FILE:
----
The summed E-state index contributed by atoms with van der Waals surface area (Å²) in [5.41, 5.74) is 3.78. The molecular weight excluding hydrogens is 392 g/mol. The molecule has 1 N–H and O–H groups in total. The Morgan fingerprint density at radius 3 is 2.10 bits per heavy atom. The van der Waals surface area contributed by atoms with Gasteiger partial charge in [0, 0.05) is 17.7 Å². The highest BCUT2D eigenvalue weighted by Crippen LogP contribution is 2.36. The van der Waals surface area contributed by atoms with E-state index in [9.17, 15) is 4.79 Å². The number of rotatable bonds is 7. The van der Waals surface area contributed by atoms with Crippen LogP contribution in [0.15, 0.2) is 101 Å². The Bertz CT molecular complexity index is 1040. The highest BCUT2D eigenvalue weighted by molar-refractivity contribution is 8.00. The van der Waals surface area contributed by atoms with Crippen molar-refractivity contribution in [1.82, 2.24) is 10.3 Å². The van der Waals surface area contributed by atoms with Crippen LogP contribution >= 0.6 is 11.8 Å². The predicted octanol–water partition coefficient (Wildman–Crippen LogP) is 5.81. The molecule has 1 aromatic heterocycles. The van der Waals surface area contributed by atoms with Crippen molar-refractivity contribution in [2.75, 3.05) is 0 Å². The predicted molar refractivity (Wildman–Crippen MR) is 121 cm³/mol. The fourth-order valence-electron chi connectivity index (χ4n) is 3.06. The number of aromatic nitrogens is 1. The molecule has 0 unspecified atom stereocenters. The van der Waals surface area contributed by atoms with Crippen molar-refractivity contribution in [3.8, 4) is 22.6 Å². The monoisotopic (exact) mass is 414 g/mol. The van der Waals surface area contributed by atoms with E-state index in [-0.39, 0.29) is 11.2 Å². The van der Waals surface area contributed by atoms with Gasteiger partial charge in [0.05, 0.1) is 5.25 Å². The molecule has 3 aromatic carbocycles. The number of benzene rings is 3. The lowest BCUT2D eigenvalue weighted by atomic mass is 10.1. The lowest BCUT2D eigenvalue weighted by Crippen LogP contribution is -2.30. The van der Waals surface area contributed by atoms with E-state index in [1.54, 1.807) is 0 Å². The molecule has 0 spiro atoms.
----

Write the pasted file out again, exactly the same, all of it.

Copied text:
The summed E-state index contributed by atoms with van der Waals surface area (Å²) in [5.41, 5.74) is 3.78. The molecular weight excluding hydrogens is 392 g/mol. The molecule has 1 N–H and O–H groups in total. The Morgan fingerprint density at radius 3 is 2.10 bits per heavy atom. The van der Waals surface area contributed by atoms with Gasteiger partial charge in [0, 0.05) is 17.7 Å². The highest BCUT2D eigenvalue weighted by Crippen LogP contribution is 2.36. The van der Waals surface area contributed by atoms with E-state index in [9.17, 15) is 4.79 Å². The number of rotatable bonds is 7. The van der Waals surface area contributed by atoms with Crippen LogP contribution in [0.15, 0.2) is 101 Å². The Bertz CT molecular complexity index is 1040. The highest BCUT2D eigenvalue weighted by molar-refractivity contribution is 8.00. The van der Waals surface area contributed by atoms with Crippen molar-refractivity contribution in [1.82, 2.24) is 10.3 Å². The van der Waals surface area contributed by atoms with Crippen LogP contribution >= 0.6 is 11.8 Å². The predicted octanol–water partition coefficient (Wildman–Crippen LogP) is 5.81. The molecule has 1 aromatic heterocycles. The van der Waals surface area contributed by atoms with Crippen molar-refractivity contribution in [2.75, 3.05) is 0 Å². The predicted molar refractivity (Wildman–Crippen MR) is 121 cm³/mol. The fourth-order valence-electron chi connectivity index (χ4n) is 3.06. The number of aromatic nitrogens is 1. The molecule has 0 unspecified atom stereocenters. The van der Waals surface area contributed by atoms with Crippen molar-refractivity contribution in [3.8, 4) is 22.6 Å². The monoisotopic (exact) mass is 414 g/mol. The van der Waals surface area contributed by atoms with E-state index in [-0.39, 0.29) is 11.2 Å². The van der Waals surface area contributed by atoms with Gasteiger partial charge in [0.05, 0.1) is 5.25 Å². The molecule has 3 aromatic carbocycles. The number of benzene rings is 3. The lowest BCUT2D eigenvalue weighted by atomic mass is 10.1. The lowest BCUT2D eigenvalue weighted by Crippen LogP contribution is -2.30. The van der Waals surface area contributed by atoms with E-state index in [1.54, 1.807) is 0 Å². The molecule has 0 spiro atoms.